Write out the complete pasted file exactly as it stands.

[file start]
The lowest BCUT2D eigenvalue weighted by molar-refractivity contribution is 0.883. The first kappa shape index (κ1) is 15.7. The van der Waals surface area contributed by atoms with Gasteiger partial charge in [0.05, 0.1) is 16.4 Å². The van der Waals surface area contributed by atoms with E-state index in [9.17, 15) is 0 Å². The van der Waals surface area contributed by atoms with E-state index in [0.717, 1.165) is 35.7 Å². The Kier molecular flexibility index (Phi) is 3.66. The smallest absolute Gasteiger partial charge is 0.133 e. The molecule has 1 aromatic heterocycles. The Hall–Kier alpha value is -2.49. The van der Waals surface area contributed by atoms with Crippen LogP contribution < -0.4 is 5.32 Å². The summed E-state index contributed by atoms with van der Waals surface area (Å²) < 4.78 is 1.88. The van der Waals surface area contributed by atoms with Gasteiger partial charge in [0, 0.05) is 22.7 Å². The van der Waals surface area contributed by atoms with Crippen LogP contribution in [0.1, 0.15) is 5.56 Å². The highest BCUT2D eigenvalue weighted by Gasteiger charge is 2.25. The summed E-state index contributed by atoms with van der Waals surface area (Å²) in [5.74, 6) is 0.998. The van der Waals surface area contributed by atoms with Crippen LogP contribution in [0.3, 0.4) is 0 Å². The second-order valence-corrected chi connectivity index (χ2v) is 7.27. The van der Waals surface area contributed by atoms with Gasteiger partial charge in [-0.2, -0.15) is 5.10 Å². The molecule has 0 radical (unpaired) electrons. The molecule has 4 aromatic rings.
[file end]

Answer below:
The lowest BCUT2D eigenvalue weighted by molar-refractivity contribution is 0.883. The first kappa shape index (κ1) is 15.7. The van der Waals surface area contributed by atoms with Gasteiger partial charge in [0.05, 0.1) is 16.4 Å². The van der Waals surface area contributed by atoms with E-state index in [9.17, 15) is 0 Å². The van der Waals surface area contributed by atoms with E-state index in [0.717, 1.165) is 35.7 Å². The Kier molecular flexibility index (Phi) is 3.66. The smallest absolute Gasteiger partial charge is 0.133 e. The molecule has 1 aromatic heterocycles. The Hall–Kier alpha value is -2.49. The van der Waals surface area contributed by atoms with Crippen LogP contribution < -0.4 is 5.32 Å². The summed E-state index contributed by atoms with van der Waals surface area (Å²) < 4.78 is 1.88. The van der Waals surface area contributed by atoms with Gasteiger partial charge in [0, 0.05) is 22.7 Å². The van der Waals surface area contributed by atoms with Crippen LogP contribution in [0.1, 0.15) is 5.56 Å². The highest BCUT2D eigenvalue weighted by Gasteiger charge is 2.25. The summed E-state index contributed by atoms with van der Waals surface area (Å²) in [5.74, 6) is 0.998. The van der Waals surface area contributed by atoms with Crippen LogP contribution in [0.3, 0.4) is 0 Å². The second-order valence-corrected chi connectivity index (χ2v) is 7.27. The van der Waals surface area contributed by atoms with Gasteiger partial charge in [-0.2, -0.15) is 5.10 Å². The molecule has 0 radical (unpaired) electrons. The molecule has 4 aromatic rings.